20. Do you see yourself as more relaxed/casual/informal or more serious/dedicated/committed?
  21. Which is more important, the ability to organize, structure, and prioritize or to be flexible, modify, change and make do as needed?
  22. Which is more important, knowledge or imagination?
  23. Strangest Halloween costume you ever wore?
  24. What do you value in your own life?
  25. If you had unlimited money and (x amount of time) what would you do?
  26. 3 wishes, what would they be?
  27. What kinds of people are your friends?
  28. Describe your best friend.
  29. How are you similar and dissimilar to your best friend?
  30. How would your friends or co-workers describe you?
  31. Who are your heroes?
  32. What is your favorite movie, book?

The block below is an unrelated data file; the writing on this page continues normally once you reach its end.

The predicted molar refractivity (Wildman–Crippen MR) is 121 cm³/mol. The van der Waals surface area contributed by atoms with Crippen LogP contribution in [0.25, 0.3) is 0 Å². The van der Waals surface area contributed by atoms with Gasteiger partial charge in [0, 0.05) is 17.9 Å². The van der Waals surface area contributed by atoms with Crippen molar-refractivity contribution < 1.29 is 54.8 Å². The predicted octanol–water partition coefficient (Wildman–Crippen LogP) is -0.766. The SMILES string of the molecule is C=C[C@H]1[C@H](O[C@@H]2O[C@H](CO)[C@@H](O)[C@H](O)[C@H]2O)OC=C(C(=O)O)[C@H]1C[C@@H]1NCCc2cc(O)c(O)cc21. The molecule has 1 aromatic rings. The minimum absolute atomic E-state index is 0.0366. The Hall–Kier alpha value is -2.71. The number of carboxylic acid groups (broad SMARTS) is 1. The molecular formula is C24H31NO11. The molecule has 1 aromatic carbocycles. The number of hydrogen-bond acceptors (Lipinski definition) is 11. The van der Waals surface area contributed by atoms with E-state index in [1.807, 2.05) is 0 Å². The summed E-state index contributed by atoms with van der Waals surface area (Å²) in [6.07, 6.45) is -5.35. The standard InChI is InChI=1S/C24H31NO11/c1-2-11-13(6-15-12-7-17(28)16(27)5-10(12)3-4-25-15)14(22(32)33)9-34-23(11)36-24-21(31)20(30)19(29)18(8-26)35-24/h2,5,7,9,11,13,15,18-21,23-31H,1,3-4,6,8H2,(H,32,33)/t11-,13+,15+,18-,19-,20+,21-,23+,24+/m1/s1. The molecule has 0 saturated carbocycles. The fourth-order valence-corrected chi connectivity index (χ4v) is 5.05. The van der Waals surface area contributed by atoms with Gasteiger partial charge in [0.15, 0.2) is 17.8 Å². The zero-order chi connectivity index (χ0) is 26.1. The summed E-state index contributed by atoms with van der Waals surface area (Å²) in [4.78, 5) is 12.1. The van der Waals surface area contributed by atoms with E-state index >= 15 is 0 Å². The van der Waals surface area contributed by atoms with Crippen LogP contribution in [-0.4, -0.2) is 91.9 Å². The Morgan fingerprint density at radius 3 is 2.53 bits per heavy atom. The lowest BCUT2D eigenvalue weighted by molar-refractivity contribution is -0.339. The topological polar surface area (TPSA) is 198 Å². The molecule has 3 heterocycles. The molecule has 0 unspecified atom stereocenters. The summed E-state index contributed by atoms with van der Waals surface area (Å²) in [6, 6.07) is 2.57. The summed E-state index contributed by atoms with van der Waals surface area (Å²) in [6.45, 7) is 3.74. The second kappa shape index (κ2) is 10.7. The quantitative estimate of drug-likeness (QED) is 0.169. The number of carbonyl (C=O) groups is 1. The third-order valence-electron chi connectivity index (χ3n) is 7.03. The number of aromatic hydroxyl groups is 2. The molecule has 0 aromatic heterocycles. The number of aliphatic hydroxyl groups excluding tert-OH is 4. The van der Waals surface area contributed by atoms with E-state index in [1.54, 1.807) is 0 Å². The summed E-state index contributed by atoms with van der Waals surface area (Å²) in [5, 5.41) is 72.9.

33. What is the last book you read?
  34. What do success and failure mean to you?
  35. What do you do in your spare time?
  36. Favorite games/sports? Why?
  37. Have you done any volunteer work?
  38. How did you choose these outside activities?
  39. If you had a completely free day, what would you do?
  40. Describe for me your typical day.
  41. What is the most bizarre thing you have ever done (in college, high school, etc)?
  42. What is the most unusual occurrence in your life in the past (x amount of time)?
  43. Which organizations do you belong to?
  44. What are your plans for a family?
  45. If could not be a physician, what career would you choose?
  46. Why choose to be a doctor?
  47. How do you make important decisions?
  48. Are you a risk taker or safety minded?
  49. What made you choose your undergraduate major?
  50. How did you select undergraduate college and medical school?
  51. What were the major deficiencies in your medical school training? How would you plan to remedy this?